Concerning The Day of the Lord

christian-martyrsThe early Christian community was all too aware of the problems of the world. In fact, most of the time, they were often the victims of the worst of what the world could offer.

Christians were a community of outsiders, both religiously and politically. Religiously, they were often antagonized by Roman and Greek religious groups, but also the Jewish community from which they had their roots. The story of Christ is rooted in the Jewish scripture and theology, as Jesus and all of the disciples were all Jewish. And yet they were reviled by all camps, ousted as cultists and even atheists, in their days’ reckoning.

Not only that, politically they were seen as anarchists, because of their refusal to call Caesar Lord. For them, there was only one Lord, and that was Jesus Christ. As a result, they were frequently targeted by political authorities, and disenfranchised as citizens.

This resulted in quite a bit of suffering on the part of the Christians of the first few centuries.

Public stoning, burning at the stake, fed to lions, imprisonment, and much more were faced by the saints. Their witness stood as a testament to their faith, however. The did not waver, nor did they fear for their own lives. They lived for Christ, and that Christ had given them new life. They were a strange but powerful group on their own.

And yet… that left many questions for the saints who were not martyred. What would happen to them? And are all these persecutions signs of the end times, the coming Day of the Lord? Would Jesus return, and were the sitting authorities in reality the Anti Christ?

These were very real questions that they faced, and so the writer of 2 Thessalonians takes them seriously.

The writer very clearly acknowledges their fears, but also in a way puts them to rest. He says to not be deceived, and that the Day of the Lord will only happen at an appointed time. In the meantime, however, he gives them–and us–these words:

Thank God for you. Yes you! You, the ones left behind to share the witness with those who will come after. Thank God for your lives, because you are loved by God. God made you to be the first crop of the harvest, the first fruit that will be shared for all time.

So, live up to your example, and stand firm. It’s not time for the day of the Lord. This isn’t the end. Rather, this is the beginning. God loves you, so let that love give you eternal hope and good comfort. God will do amazing things through you for centuries to come.

Saints Living the Gospel

I am happy to report that, as a matter of fact, the Saints did just that. They lived the Gospel.

They lived the Gospel, and many died for the Gospel, and in the kingdom of heaven they live again. They endure. Their witness endures throughout the generations. And today, we celebrate that witness.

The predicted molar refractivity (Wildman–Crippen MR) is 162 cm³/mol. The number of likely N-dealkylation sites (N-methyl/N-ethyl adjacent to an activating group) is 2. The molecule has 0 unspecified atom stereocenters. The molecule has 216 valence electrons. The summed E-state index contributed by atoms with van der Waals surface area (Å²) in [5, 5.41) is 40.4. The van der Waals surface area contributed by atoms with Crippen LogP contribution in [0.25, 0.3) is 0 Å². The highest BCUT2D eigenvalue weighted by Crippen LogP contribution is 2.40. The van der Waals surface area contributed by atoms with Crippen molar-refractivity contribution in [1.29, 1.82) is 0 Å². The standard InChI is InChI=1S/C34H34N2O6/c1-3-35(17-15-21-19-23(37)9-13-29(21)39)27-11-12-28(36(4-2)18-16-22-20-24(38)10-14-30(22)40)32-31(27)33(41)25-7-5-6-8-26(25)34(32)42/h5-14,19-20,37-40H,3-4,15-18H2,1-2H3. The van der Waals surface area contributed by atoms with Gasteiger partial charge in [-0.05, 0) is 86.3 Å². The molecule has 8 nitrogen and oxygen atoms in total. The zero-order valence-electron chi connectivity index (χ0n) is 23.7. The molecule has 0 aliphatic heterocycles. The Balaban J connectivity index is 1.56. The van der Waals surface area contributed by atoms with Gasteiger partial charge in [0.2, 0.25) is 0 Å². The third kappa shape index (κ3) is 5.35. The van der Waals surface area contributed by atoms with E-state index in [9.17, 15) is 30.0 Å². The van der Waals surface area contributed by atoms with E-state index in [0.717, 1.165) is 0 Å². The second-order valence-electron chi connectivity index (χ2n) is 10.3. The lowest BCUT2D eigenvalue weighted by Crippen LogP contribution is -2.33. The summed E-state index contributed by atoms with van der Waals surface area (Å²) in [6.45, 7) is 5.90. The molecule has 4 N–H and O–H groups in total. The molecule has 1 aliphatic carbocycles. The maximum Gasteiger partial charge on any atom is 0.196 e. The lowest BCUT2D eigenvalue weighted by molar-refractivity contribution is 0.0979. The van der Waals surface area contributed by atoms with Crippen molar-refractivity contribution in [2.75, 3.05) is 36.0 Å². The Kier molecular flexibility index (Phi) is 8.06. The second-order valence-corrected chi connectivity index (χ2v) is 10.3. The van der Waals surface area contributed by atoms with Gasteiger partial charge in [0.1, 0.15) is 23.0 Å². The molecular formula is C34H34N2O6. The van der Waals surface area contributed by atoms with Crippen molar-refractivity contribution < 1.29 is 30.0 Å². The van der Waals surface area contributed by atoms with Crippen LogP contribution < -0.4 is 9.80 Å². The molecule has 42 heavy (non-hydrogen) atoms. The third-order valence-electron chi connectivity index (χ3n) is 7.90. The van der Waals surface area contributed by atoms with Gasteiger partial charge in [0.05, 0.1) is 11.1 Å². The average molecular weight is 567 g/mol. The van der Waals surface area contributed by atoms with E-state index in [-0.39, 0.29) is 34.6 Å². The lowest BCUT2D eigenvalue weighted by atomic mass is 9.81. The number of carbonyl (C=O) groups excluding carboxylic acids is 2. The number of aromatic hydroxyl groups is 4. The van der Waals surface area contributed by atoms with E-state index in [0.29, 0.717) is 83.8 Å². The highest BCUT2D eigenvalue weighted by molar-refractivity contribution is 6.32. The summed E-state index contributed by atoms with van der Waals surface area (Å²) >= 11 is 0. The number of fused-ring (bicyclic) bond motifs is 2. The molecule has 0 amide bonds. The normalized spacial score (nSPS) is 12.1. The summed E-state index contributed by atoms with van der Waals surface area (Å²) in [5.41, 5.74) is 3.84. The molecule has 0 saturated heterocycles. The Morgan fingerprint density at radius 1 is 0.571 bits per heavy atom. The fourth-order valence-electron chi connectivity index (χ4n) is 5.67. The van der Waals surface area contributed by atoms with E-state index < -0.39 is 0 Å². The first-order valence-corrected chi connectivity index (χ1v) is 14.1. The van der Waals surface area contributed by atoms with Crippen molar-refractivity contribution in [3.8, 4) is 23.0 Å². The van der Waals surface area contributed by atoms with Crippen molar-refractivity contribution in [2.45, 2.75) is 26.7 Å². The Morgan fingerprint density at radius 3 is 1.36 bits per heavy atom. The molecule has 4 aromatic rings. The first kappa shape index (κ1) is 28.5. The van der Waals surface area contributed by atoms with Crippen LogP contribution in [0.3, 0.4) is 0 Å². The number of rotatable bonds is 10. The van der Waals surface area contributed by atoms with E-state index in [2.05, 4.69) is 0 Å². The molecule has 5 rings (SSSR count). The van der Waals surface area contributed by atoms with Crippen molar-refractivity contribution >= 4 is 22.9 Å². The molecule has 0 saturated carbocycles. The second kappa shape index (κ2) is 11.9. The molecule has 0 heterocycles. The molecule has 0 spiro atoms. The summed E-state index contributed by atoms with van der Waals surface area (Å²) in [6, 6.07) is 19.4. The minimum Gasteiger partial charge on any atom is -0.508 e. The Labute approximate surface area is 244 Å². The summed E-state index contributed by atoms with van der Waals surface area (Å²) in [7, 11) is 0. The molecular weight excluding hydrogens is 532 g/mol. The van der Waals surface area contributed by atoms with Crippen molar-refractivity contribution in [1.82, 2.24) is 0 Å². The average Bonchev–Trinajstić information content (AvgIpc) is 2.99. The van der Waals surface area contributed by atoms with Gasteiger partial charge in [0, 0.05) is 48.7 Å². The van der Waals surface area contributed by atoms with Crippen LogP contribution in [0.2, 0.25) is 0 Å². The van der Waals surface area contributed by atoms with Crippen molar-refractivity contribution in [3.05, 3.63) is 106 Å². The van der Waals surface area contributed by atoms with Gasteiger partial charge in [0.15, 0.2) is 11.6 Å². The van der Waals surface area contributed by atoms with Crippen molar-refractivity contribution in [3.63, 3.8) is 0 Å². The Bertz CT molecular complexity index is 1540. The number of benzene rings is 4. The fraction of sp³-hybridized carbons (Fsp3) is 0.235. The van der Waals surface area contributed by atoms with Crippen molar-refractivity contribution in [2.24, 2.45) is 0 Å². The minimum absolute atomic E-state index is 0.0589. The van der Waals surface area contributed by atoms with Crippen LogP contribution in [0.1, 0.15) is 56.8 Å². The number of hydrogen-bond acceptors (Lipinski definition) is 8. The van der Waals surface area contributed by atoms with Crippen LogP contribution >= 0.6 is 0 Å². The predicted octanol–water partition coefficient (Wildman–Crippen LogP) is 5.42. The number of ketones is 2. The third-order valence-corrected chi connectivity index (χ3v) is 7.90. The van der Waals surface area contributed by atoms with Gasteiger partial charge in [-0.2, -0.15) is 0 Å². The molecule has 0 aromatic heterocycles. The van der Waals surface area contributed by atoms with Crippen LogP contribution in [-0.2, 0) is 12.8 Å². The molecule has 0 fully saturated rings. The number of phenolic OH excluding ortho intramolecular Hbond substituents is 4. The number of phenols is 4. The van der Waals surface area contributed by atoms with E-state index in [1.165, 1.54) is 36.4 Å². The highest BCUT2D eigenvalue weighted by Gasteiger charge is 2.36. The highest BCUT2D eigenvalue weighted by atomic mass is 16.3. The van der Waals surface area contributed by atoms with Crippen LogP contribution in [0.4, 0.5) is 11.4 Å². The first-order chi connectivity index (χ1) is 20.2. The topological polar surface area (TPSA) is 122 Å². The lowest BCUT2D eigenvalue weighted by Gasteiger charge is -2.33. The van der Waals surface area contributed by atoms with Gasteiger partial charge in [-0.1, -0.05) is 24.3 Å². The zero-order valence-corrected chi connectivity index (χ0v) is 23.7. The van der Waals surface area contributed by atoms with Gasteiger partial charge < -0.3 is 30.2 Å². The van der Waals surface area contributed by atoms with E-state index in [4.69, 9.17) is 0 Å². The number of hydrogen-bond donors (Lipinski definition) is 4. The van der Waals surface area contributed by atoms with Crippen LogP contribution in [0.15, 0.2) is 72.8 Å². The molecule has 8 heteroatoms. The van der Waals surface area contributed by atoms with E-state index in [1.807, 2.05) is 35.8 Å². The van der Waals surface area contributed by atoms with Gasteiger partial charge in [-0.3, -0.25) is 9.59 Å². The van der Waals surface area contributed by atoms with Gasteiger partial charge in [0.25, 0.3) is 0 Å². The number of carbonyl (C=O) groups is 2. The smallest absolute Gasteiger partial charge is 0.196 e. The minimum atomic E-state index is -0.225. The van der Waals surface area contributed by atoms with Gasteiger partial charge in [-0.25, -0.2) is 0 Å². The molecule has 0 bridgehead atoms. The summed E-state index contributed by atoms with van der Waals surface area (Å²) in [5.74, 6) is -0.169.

great-cloud-of-witnessesThat’s the great thing about All Saints Day. We get to remember the lessons of the past, the traditions that were shared, and joy that echoes the love of God through the ages. God loved them, and God continues to love us. Though saints may live in glory, their glory lives on in us as well. These saints never quit being a part of the church. Their story lives in us.

So think about the saints today, and remember them. Not just ones from history books, but from your history. Think on them, and give thanks for them. They give thanks for you, because you continue the tradition of sharing the love of God with the world. We rejoice in the name of the Father, the Son, and the Holy Spirit. Amen.

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Spiritual Courage, Civil Disobedience, Acts 5:27-32

renegade gospel

Over the season of Lent, we did a series on the Renegade Gospel. But Lent is over now. Jesus is Risen, and risen indeed… so what next?

What next is definitely a big question to tackle in the Easter season. Oh, and yes, it’s still Easter. It’s going to be Easter for a while. The rest of Easter is devoted to that question: What’s Next for the followers of Jesus Christ? What’s next, when our Lord is alive, when death is dead, and the resurrection is a reality? When the Kingdom of Heaven is here, but not quite yet? What do we do in the face of this new reality, how ought we to live?

This passage today from Acts depicts a tense confrontation between the Temple Priests and the new Jesus Movement. It is a moment in time that is imminently relevant to our modern world, the conversations we have about the role of holy living and the public sphere, and how we are to conduct ourselves when the rest of the world may not necessarily live according to our viewpoint.

Scripture often gives us a somewhat complex perspective on the ways in which we as people who follow Jesus ought to behave ourselves in response. We’ll talk a little bit about that, but we’ll also talk about the role of civil disobedience to authorities, peaceable resistance, and when and how we ought to participate in them.

This Far, No Further

Our scripture, as usual, is our jumping off point. It begins several weeks from the Easter Resurrection event, post Pentecost, and focuses on a heated debate.